The second seller I remember was also a seller of paintings.
He had stationed himself inside one of the temples that a few tourists would pass through each hour and was accompanied by his two young boys.
We didn’t express any interest in his artwork – not because it was of inferior quality, but because we had already purchased three paintings the previous day (including the two that had helped buy the feast for four), and we were beginning to realize that our wall space back home would be running scarce.
Despite our polite dismissal of his attempt, however, we noticed that he continued to trail us at a close distance as we examined the temple’s interior reliefs and relics.
He remained silent.
Although he didn’t seem to still be viewing us as potential customers, his attention was fixed closely on our movements.
Finally, he cautiously approached my husband, Ferry, to ask him where he was from.
At Ferry’s reply of “Indonesia,” a frantic light entered the gentleman’s eyes. He launched into a story in the best English he could manage, revealing to us why he had been interested in us – my husband in particular.
“Two years ago,” he began urgently, “I sell painting to man from Malaysia for 30 dollar. But he no have dollar. He pay this.”
With that, he brandished three, pinkish-red notes from his pocket: three 100,000 Rupiah bills, the currency of Indonesia, worth roughly 30 USD at the time of our visit.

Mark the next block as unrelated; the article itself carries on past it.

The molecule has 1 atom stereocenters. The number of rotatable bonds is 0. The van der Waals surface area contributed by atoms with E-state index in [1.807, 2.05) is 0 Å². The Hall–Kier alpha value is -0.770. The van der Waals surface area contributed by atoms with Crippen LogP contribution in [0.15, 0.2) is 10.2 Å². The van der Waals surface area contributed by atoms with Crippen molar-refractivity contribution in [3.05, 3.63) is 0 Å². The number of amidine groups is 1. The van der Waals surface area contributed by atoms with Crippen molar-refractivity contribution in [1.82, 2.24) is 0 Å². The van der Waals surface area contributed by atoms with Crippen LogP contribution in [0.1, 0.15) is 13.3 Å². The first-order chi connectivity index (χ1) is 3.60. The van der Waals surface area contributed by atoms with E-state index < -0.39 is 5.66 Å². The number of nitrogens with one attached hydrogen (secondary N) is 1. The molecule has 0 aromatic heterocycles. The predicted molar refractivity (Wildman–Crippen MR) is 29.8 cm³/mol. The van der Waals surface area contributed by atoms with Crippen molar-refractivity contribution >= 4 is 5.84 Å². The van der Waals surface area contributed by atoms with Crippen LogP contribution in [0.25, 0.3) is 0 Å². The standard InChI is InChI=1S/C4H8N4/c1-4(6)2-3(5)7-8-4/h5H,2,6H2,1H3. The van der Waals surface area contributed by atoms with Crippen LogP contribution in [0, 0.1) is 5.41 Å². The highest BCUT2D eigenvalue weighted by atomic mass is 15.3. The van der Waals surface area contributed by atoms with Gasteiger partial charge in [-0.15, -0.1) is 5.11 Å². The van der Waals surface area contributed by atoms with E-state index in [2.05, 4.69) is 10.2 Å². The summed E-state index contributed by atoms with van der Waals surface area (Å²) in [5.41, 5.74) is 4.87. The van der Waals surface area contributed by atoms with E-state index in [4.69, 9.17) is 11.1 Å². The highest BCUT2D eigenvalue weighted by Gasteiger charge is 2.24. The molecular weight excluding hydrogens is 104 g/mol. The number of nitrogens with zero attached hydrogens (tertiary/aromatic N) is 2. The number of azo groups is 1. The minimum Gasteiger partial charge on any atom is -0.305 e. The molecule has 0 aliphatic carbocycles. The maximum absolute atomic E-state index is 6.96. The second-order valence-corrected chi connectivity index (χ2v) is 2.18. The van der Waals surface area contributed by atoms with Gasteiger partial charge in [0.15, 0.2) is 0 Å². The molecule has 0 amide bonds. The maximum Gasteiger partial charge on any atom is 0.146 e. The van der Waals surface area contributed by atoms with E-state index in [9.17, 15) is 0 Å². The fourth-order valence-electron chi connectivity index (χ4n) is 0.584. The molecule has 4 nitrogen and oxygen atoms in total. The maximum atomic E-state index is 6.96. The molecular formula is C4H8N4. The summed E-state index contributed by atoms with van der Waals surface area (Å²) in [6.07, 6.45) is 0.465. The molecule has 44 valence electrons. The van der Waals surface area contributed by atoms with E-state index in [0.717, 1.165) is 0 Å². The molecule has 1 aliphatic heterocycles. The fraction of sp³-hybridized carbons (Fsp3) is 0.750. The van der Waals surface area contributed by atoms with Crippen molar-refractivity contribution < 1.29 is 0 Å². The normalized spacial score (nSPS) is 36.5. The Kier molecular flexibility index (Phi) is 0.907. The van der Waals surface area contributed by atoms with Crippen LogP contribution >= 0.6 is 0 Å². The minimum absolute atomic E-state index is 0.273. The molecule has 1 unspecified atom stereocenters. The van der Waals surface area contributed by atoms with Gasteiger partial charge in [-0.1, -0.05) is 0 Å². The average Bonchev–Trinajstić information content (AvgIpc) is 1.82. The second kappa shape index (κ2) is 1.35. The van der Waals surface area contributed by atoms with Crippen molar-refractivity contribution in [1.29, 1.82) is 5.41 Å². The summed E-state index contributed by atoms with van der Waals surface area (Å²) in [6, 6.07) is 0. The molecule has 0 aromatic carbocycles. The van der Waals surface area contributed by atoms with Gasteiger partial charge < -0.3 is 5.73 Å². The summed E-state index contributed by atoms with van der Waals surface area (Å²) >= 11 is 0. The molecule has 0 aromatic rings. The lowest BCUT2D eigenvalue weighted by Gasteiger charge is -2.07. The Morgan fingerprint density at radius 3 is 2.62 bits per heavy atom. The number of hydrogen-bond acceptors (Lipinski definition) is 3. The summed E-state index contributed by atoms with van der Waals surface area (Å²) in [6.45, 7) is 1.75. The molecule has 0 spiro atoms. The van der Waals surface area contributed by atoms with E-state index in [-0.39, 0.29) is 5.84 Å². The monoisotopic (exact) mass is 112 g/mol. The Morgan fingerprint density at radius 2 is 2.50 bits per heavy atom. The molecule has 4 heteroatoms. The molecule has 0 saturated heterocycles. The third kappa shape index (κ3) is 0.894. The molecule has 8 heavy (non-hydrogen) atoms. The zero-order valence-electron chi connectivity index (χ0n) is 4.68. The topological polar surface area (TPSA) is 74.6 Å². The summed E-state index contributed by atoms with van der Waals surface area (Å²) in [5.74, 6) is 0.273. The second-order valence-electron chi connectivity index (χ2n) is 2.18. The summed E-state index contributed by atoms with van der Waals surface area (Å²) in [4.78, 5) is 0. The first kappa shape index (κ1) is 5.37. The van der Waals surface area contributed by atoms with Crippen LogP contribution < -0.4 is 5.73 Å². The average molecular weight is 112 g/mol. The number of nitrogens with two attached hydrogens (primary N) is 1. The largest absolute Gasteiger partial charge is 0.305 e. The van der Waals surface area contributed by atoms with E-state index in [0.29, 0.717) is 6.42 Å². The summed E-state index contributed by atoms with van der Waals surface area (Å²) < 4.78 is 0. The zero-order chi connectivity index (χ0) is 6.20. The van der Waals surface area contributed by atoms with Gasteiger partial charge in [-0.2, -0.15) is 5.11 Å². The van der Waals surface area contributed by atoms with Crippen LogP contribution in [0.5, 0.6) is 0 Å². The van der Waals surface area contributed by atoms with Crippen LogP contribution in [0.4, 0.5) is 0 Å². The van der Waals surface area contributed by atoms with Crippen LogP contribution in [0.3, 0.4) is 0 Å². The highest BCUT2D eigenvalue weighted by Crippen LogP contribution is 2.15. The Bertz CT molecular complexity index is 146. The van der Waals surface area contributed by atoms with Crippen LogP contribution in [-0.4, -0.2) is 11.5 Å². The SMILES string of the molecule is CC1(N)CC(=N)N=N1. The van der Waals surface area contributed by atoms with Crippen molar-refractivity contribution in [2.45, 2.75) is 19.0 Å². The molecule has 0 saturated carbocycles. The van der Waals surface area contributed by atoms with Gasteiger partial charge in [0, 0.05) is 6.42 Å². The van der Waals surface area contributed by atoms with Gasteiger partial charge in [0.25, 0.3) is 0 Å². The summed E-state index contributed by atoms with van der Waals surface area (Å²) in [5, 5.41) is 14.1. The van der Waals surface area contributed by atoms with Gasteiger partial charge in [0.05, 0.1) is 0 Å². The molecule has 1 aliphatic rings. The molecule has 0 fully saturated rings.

He went on in a pressing tone.
“You no buy from me. You change money? I give this -- you give dollar. No can change money here.”
We realized he was telling us that the Indonesian Rupiah was not a currency accepted by banks in Myanmar.
This man had been carrying these bills with him every day, waiting to find someone from or headed to Indonesia who could finally help him reap the benefits of a sale made two years ago.
Our eyes turned to his dusty, tattered clothing and his wide-eyed sons, and we realized just how much a sum of 30 USD would mean to his family.
We asked to take a look at the bills he was carrying, and after a quick inspection, seeing that they were authentic, we pulled three ten-dollar bills from our wallet. We exchanged these for his three one-hundred-thousand-Rupiah bills, worthless in Myanmar, but ones we would be able to use as soon as we were back in Jakarta.
The decision required next to no thought.
After we made the trade, the man shakily clutched the new bills, looking first down at them and then up at us, his eyes wet with emotion.
“For two year, I no see tourist again from Indonesia,” he nearly whispered. “I wait two year. Thank you so much.”
He offered us his hand. “Thank you so much…thank you so much.”
We had neither gained nor lost anything of monetary value in this trade, but this man was finally empowered with the intangible force society grants to three pieces of paper.
These newly-minted pieces of paper meant that he could feed his family better, at least for a while.
They meant he could go home with dignity that evening, able to look his wife in the eyes.
They meant hope after endless days of waiting.
I’ll never forget the gleam in his children’s eyes as he wept in relief.
Perhaps we had gained far more than it seemed in the exchange.
And while I wish I could say that all of my memories were this powerfully positive, we now come full circle to the story that haunts me to this day:
The tale of the Burmese seller with the bleeding toe.
This is part two in a three-part series, followed by the third and final installment: “Portraits of Myanmar: The Man with the Bleeding Toe.”
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